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Is Ernest Bloch a Swiss composer or American composer?


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Author Topic: Is Ernest Bloch a Swiss composer or American composer?  (Read 452 times)
dhibbard
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« on: December 04, 2016, 12:05:54 am »

I know this may be a dumb question, but there was a heated discussion about this on another forum. 
Since he finally became an American citizen, I say he is an American composer and not a Swiss composer.
What do you say?

Here is his bio from wiki:




Bloch was born in Geneva on July 24, 1880 to Jewish parents.[2] He began playing the violin at age 9. He began composing soon after. He studied music at the conservatory in Brussels, where his teachers included the celebrated Belgian violinist Eugčne Ysa˙e. He then travelled around Europe, moving to Germany (where he studied composition from 1900–1901 with Iwan Knorr at the Hoch Conservatory in Frankfurt), on to Paris in 1903 and back to Geneva before settling in the United States in 1916, taking American citizenship in 1924.

He held several teaching appointments in the U.S., with George Antheil, Frederick Jacobi, Quincy Porter, Bernard Rogers, and Roger Sessions among his pupils. See: List of music students by teacher: A to B#Ernest Bloch. In 1917 Bloch became the first teacher of composition at Mannes School of Music, a post he held for three years. In December 1920 he was appointed the first Musical Director of the newly formed Cleveland Institute of Music, a post he held until 1925. Following this he was director of the San Francisco Conservatory of Music until 1930.

In 1941, Bloch moved to the small coastal community of Agate Beach, Oregon[4] and lived there the rest of his life. He taught and lectured at the University of California, Berkeley until 1952.

He died on July 15, 1959 in Portland, Oregon, at the age of 78. His body was cremated and his ashes were scattered near his home in Agate Beach.
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Gauk
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« Reply #1 on: December 05, 2016, 06:19:09 pm »

Then you would have to consider Arnold Schoenberg (inter alia) as an American composer, which I don't think many people would. And Igor Stravinsky!
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Dundonnell
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« Reply #2 on: December 05, 2016, 08:35:26 pm »

We have discussed this issue quite often on here. It frequently causes some disagreement.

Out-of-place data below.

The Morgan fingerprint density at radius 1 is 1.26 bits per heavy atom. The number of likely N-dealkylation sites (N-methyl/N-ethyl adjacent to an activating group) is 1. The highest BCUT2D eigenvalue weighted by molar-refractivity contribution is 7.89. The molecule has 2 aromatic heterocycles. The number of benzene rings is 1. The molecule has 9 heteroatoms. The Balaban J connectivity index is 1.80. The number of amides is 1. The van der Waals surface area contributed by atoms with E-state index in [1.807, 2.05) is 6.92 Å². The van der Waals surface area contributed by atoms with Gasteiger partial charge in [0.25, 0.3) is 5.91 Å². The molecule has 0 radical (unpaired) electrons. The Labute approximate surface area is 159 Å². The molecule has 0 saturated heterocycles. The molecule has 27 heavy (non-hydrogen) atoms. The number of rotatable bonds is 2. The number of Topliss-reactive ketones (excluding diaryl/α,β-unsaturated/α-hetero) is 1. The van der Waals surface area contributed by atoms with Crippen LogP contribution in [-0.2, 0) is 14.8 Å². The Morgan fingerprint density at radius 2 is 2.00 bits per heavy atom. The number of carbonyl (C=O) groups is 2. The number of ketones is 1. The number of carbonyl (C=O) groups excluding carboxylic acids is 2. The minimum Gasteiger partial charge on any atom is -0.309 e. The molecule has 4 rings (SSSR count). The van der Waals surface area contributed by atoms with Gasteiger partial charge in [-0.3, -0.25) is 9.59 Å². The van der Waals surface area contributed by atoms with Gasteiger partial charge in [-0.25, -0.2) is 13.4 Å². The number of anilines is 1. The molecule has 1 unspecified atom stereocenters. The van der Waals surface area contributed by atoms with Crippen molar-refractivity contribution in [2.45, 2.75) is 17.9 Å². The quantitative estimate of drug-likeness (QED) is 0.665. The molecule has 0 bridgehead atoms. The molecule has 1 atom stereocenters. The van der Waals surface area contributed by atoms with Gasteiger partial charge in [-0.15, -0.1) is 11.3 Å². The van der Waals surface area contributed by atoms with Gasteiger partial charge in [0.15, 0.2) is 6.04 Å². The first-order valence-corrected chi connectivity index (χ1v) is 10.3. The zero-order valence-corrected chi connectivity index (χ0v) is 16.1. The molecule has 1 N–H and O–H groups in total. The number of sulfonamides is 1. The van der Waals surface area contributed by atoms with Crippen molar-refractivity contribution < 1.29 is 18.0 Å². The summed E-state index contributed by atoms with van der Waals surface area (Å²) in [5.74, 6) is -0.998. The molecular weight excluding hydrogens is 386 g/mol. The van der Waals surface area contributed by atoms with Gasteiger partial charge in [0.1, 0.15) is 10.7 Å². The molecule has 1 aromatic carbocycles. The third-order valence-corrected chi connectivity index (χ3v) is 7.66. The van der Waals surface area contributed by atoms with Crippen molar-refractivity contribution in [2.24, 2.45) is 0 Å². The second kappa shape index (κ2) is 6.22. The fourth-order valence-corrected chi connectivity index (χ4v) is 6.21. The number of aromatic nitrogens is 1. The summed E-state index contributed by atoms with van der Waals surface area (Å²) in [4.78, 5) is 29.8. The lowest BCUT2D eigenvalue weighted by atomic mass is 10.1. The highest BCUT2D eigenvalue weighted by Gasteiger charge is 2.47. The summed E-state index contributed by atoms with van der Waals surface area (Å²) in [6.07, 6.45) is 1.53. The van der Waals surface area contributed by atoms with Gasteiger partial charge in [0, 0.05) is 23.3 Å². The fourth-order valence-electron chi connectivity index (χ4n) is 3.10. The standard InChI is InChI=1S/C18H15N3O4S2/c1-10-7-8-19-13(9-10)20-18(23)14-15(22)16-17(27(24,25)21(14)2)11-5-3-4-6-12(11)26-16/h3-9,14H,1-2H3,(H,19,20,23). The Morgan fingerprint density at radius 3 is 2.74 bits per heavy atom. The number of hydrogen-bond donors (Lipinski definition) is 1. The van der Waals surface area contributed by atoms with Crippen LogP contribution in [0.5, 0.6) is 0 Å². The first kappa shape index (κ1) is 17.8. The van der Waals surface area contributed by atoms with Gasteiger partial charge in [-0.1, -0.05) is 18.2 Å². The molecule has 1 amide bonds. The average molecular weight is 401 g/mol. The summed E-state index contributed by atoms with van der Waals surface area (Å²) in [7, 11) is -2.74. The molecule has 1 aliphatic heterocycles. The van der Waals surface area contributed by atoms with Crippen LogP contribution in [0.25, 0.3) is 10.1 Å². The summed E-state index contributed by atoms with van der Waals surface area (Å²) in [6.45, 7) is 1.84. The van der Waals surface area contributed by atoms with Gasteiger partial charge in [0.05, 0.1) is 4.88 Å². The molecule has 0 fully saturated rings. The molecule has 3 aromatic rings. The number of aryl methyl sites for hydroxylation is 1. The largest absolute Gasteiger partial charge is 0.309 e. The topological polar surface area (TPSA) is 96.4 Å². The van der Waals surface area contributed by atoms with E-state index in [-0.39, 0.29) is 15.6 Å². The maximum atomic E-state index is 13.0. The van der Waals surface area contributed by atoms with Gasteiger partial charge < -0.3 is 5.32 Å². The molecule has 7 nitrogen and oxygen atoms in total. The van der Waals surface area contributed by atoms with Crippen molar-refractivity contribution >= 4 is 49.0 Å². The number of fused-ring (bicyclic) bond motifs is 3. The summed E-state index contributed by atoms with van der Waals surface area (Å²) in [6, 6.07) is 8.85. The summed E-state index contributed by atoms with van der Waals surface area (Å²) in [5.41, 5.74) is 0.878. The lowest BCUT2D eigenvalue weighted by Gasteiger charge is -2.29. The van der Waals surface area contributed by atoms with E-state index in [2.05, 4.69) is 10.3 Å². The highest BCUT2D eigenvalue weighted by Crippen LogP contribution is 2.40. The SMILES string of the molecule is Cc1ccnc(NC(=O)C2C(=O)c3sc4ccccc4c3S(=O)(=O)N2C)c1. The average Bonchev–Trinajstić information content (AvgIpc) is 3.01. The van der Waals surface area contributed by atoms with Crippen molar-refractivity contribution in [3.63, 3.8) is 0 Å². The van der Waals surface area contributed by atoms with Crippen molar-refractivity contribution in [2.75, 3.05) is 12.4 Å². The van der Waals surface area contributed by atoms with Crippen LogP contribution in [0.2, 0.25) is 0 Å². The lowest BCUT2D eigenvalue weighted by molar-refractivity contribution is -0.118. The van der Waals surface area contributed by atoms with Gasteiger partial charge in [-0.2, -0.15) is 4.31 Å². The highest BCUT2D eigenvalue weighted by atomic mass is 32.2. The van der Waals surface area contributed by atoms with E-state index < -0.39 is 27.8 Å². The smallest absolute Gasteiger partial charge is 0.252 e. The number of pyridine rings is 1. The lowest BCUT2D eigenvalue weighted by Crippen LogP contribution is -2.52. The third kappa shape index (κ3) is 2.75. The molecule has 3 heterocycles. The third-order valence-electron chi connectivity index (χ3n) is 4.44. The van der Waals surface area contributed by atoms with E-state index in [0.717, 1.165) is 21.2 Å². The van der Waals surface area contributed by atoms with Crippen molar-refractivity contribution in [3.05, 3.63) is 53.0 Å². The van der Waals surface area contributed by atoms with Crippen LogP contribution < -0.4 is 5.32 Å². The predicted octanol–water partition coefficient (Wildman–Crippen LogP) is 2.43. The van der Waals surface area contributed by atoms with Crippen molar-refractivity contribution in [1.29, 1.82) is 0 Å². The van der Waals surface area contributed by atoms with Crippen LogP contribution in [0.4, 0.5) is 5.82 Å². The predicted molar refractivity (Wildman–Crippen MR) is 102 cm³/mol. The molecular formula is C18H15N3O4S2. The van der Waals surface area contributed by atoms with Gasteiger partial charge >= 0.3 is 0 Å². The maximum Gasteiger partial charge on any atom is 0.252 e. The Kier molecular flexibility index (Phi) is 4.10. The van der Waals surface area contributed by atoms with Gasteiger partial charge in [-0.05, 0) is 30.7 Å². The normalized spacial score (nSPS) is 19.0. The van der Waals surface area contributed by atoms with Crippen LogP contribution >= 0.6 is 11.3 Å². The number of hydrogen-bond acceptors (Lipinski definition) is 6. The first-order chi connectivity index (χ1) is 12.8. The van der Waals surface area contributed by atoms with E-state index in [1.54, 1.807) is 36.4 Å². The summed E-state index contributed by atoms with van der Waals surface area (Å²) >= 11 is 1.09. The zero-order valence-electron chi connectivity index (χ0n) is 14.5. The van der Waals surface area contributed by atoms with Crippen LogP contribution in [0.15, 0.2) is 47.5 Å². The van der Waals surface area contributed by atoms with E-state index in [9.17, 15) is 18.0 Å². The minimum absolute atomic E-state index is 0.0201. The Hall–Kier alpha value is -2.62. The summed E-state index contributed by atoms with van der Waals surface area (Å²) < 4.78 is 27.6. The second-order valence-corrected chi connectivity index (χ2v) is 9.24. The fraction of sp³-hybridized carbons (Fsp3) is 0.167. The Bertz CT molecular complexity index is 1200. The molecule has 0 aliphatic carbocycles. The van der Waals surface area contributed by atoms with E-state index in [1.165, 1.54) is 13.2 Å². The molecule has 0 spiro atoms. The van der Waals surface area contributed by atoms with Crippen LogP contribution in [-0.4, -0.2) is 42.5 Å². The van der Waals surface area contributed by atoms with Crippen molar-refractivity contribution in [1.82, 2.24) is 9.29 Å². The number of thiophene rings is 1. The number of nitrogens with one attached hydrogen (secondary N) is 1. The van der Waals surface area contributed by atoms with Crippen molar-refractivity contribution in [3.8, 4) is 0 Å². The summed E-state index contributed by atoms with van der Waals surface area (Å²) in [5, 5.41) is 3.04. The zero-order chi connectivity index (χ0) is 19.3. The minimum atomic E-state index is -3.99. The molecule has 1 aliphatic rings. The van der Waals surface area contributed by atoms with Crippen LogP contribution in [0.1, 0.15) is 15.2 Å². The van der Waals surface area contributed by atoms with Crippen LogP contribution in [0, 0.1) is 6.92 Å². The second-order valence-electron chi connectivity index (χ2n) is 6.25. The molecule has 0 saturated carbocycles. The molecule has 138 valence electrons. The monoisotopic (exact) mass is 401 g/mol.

My own rough rule of thumb is to consider the individual composer, to take into account how much of his life was spent in his country of birth and how much in his adopted country, but also take into account his own perception of his nationality. Stravinsky, I am sure, continued to consider himself as a Russian long after he had left his country of birth.
Although-to pick an example-Malcolm Williamson settled in the UK from 1950 when he was 19 years old he certainly continued to count himself an Australian. But Arthur Benjamin is a slightly more difficult case. He arrived in the UK in 1911 aged 18, returned briefly to Australia between 1919 and 1921, and lived and worked in Canada during World War One.

I think of Bloch as Swiss but he appears in a book on American Romantic Composers.
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relm1
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« Reply #3 on: December 06, 2016, 01:46:31 am »

Then you would have to consider Arnold Schoenberg (inter alia) as an American composer, which I don't think many people would. And Igor Stravinsky!

And Rachmaninoff. 
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Amphissa
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« Reply #4 on: December 11, 2016, 11:54:05 pm »

I've always tried to consider a composer in the context of his work, rather than the country of birth, as many of them immigrated for various reasons.

Bloch wrote only a small number of pieces before arriving in the U.S. Almost all of his adult life was spent in the U.S. as an American citizen. The vast majority of his opus was penned and published in the U.S. and pretty much all of his professional activity took place in the U.S.

So I would personally consider him a Swiss born American composer.

More complicated is Gian Carlo Menotti, who was Samuel Barber's partner in life. He called himself an American composer, lived almost all his life in the U.S., and composed in the U.S. But he remained an Italian citizen, died at a home he owned in Monaco and was buried in Scotland!
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relm1
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« Reply #5 on: December 12, 2016, 12:45:05 am »

I've always tried to consider a composer in the context of his work, rather than the country of birth, as many of them immigrated for various reasons.